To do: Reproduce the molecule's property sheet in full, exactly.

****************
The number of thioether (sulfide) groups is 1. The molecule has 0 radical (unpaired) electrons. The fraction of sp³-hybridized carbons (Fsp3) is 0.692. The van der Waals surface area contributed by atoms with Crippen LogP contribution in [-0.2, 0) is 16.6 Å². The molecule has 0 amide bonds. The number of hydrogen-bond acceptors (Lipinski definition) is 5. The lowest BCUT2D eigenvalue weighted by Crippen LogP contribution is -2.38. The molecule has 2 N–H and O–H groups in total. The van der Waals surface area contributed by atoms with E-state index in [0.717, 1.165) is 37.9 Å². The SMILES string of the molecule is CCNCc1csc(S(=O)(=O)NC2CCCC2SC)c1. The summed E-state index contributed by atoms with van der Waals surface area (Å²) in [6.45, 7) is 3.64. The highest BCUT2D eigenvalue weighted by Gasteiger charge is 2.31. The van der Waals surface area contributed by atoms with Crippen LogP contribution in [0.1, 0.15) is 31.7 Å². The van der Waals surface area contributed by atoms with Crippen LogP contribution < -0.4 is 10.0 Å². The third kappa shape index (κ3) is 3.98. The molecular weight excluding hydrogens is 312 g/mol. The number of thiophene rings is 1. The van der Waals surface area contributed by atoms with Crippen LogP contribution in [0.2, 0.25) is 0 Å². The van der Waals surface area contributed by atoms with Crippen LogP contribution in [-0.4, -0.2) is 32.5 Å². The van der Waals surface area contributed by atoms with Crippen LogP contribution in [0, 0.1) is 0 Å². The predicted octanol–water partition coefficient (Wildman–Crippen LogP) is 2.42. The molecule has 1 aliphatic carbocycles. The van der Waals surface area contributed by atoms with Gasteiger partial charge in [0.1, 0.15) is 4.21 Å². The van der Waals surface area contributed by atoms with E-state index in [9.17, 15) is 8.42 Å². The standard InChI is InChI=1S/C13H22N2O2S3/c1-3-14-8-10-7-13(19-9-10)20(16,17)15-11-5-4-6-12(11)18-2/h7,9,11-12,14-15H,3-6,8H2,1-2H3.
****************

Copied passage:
The number of thioether (sulfide) groups is 1. The molecule has 0 radical (unpaired) electrons. The fraction of sp³-hybridized carbons (Fsp3) is 0.692. The van der Waals surface area contributed by atoms with Crippen LogP contribution in [-0.2, 0) is 16.6 Å². The molecule has 0 amide bonds. The number of hydrogen-bond acceptors (Lipinski definition) is 5. The lowest BCUT2D eigenvalue weighted by Crippen LogP contribution is -2.38. The molecule has 2 N–H and O–H groups in total. The van der Waals surface area contributed by atoms with E-state index in [0.717, 1.165) is 37.9 Å². The SMILES string of the molecule is CCNCc1csc(S(=O)(=O)NC2CCCC2SC)c1. The summed E-state index contributed by atoms with van der Waals surface area (Å²) in [6.45, 7) is 3.64. The highest BCUT2D eigenvalue weighted by Gasteiger charge is 2.31. The van der Waals surface area contributed by atoms with Crippen LogP contribution in [0.1, 0.15) is 31.7 Å². The van der Waals surface area contributed by atoms with Crippen LogP contribution < -0.4 is 10.0 Å². The third kappa shape index (κ3) is 3.98. The molecular weight excluding hydrogens is 312 g/mol. The number of thiophene rings is 1. The van der Waals surface area contributed by atoms with Crippen LogP contribution in [0.2, 0.25) is 0 Å². The van der Waals surface area contributed by atoms with Crippen LogP contribution in [-0.4, -0.2) is 32.5 Å². The van der Waals surface area contributed by atoms with Crippen LogP contribution in [0, 0.1) is 0 Å². The predicted octanol–water partition coefficient (Wildman–Crippen LogP) is 2.42. The molecule has 1 aliphatic carbocycles. The van der Waals surface area contributed by atoms with Gasteiger partial charge in [0.1, 0.15) is 4.21 Å². The van der Waals surface area contributed by atoms with E-state index in [9.17, 15) is 8.42 Å². The standard InChI is InChI=1S/C13H22N2O2S3/c1-3-14-8-10-7-13(19-9-10)20(16,17)15-11-5-4-6-12(11)18-2/h7,9,11-12,14-15H,3-6,8H2,1-2H3.